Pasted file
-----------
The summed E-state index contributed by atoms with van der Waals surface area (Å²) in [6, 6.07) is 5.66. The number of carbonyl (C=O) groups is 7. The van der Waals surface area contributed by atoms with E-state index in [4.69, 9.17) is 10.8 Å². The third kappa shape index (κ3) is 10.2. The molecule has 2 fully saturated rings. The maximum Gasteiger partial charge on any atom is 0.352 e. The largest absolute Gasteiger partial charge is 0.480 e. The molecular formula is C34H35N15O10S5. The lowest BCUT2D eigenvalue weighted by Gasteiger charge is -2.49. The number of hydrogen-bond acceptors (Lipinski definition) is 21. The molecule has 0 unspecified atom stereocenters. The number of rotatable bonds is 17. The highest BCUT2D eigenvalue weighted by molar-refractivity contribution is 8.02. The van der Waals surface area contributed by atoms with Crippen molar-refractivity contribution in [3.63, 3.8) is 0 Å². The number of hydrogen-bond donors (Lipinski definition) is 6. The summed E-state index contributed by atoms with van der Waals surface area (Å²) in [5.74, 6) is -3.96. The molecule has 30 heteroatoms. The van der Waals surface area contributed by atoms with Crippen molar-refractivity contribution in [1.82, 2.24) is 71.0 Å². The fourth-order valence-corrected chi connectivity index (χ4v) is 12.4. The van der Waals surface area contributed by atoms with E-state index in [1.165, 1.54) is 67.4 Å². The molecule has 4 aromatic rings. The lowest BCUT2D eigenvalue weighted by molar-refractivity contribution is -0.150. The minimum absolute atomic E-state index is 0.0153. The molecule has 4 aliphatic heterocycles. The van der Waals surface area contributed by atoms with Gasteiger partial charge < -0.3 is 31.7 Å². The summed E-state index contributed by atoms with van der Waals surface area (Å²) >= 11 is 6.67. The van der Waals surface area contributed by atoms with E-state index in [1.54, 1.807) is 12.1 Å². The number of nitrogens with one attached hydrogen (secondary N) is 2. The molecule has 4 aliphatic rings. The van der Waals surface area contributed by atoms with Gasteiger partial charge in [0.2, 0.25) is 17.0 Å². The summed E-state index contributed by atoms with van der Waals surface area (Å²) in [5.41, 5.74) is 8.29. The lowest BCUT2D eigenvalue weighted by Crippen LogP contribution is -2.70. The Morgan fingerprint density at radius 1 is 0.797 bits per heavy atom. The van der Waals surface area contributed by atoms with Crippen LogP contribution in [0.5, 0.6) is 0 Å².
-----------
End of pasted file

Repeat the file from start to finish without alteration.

The summed E-state index contributed by atoms with van der Waals surface area (Å²) in [6, 6.07) is 5.66. The number of carbonyl (C=O) groups is 7. The van der Waals surface area contributed by atoms with E-state index in [4.69, 9.17) is 10.8 Å². The third kappa shape index (κ3) is 10.2. The molecule has 2 fully saturated rings. The maximum Gasteiger partial charge on any atom is 0.352 e. The largest absolute Gasteiger partial charge is 0.480 e. The molecular formula is C34H35N15O10S5. The lowest BCUT2D eigenvalue weighted by Gasteiger charge is -2.49. The number of hydrogen-bond acceptors (Lipinski definition) is 21. The molecule has 0 unspecified atom stereocenters. The number of rotatable bonds is 17. The highest BCUT2D eigenvalue weighted by molar-refractivity contribution is 8.02. The van der Waals surface area contributed by atoms with Crippen molar-refractivity contribution in [3.63, 3.8) is 0 Å². The number of hydrogen-bond donors (Lipinski definition) is 6. The summed E-state index contributed by atoms with van der Waals surface area (Å²) in [5.74, 6) is -3.96. The molecule has 30 heteroatoms. The van der Waals surface area contributed by atoms with Crippen molar-refractivity contribution in [1.82, 2.24) is 71.0 Å². The fourth-order valence-corrected chi connectivity index (χ4v) is 12.4. The van der Waals surface area contributed by atoms with E-state index in [1.165, 1.54) is 67.4 Å². The molecule has 4 aromatic rings. The lowest BCUT2D eigenvalue weighted by molar-refractivity contribution is -0.150. The minimum absolute atomic E-state index is 0.0153. The molecule has 4 aliphatic heterocycles. The van der Waals surface area contributed by atoms with Gasteiger partial charge < -0.3 is 31.7 Å². The summed E-state index contributed by atoms with van der Waals surface area (Å²) >= 11 is 6.67. The van der Waals surface area contributed by atoms with E-state index in [1.54, 1.807) is 12.1 Å². The number of nitrogens with one attached hydrogen (secondary N) is 2. The molecule has 4 aliphatic rings. The van der Waals surface area contributed by atoms with Gasteiger partial charge in [0.2, 0.25) is 17.0 Å². The summed E-state index contributed by atoms with van der Waals surface area (Å²) in [5.41, 5.74) is 8.29. The lowest BCUT2D eigenvalue weighted by Crippen LogP contribution is -2.70. The Morgan fingerprint density at radius 1 is 0.797 bits per heavy atom. The van der Waals surface area contributed by atoms with Crippen LogP contribution in [0.5, 0.6) is 0 Å².